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When her brother Bobby returns from World War II mentally damaged, Anna has to deal with her parents who don't acknowledge her brother's existence, who is now brought to a mental hospital. ... See full summary »
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There are two additional scenes after the movie ends. After the first half of credits, a new scene appears showing the ending from the perspective of Dan (Paul Rudd), who finds himself a Baxter as well. After all of the credits is an additional scene with Elliot's friends from the bar after he left, telling another story. See more »
Saw this at the Maine International Film Festival. It shares some characteristics with prime Woody Allen -- an affection for New York (warmly shot) and a sure sense of casting supporting actors.
Is it a ground-breaking comedy? No. But it is thoroughly charming and entertaining and had the audience laughing at all the moments it intended. The truth is, most people identify not with the pretty leads in glossy romantic comedies but with the zhlubs, and this is a film that gives us permission to identify with the zhlubs (without demonizing the pretty people). There aren't a lot of uncynical comedies out there, and this is a welcome one.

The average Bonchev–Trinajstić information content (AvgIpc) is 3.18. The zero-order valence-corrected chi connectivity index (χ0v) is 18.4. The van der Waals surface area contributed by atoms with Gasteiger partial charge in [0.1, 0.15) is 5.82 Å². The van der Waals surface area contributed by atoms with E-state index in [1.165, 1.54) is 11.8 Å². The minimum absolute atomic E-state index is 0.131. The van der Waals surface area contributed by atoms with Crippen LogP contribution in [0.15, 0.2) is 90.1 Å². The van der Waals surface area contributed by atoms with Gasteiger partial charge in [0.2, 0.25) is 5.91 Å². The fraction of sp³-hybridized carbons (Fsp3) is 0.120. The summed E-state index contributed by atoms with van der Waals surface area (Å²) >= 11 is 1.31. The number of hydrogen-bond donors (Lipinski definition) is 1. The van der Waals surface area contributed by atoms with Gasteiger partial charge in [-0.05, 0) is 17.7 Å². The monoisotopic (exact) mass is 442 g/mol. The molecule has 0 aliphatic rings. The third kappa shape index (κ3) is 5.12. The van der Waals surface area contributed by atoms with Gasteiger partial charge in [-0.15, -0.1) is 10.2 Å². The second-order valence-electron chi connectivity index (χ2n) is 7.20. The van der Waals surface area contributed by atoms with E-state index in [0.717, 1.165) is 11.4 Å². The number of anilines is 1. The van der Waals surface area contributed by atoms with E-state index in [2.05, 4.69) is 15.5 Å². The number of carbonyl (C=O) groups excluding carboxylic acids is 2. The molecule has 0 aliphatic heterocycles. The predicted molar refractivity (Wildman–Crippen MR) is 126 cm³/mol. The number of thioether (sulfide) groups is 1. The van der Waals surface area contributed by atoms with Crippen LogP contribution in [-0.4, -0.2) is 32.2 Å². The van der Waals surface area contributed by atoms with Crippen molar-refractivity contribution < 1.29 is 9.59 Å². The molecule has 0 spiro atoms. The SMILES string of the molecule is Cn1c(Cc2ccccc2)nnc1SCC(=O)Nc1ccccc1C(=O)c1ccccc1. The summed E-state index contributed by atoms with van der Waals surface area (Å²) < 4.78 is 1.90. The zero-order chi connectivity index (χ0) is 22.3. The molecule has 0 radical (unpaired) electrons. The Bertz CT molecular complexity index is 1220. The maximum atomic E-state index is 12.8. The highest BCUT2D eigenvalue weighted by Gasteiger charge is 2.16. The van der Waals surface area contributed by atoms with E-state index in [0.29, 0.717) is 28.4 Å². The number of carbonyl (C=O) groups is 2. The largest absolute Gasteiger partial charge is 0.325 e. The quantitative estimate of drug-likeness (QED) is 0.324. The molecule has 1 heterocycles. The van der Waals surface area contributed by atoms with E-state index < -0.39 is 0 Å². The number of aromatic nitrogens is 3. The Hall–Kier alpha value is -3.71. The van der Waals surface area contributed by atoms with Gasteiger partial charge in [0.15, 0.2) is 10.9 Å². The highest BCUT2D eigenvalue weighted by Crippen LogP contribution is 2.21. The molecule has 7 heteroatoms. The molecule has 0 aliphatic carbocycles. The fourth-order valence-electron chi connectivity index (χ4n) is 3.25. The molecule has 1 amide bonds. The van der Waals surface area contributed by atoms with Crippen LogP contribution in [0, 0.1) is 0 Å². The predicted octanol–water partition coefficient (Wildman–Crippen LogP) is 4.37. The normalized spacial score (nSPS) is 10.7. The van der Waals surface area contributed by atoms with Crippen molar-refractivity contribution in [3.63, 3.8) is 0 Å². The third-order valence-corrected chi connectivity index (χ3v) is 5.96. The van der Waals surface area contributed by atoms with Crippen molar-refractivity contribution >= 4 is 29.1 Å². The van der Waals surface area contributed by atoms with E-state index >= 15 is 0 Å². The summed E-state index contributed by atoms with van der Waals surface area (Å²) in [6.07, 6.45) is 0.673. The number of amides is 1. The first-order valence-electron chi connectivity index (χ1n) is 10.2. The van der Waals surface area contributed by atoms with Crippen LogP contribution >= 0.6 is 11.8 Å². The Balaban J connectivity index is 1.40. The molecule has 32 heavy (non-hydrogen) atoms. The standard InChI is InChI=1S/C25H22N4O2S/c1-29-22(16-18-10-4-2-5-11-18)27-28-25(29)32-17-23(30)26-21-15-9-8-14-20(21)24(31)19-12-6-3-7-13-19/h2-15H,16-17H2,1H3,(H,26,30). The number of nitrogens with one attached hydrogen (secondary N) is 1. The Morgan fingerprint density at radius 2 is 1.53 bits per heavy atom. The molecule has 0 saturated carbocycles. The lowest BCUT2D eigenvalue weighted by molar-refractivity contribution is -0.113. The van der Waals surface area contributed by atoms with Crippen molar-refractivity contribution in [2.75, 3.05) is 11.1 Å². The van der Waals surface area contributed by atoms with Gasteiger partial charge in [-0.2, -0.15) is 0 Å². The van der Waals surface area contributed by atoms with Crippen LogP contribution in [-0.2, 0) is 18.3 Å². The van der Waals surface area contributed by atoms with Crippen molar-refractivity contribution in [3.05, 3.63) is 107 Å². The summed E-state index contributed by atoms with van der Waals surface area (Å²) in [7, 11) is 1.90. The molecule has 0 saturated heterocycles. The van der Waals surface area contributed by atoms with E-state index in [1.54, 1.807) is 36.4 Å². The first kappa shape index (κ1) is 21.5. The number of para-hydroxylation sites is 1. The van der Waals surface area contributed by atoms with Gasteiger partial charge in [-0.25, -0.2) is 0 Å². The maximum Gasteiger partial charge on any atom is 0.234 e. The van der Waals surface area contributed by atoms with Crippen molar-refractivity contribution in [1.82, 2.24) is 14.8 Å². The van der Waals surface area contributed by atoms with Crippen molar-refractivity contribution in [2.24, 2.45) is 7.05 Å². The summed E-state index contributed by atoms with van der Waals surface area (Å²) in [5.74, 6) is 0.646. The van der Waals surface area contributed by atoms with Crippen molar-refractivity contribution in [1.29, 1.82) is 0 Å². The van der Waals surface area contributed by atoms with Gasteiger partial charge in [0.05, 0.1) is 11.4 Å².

It's also valuable for people casting in the New York area -- there are enough engaging performers in here to cast three or four movies.
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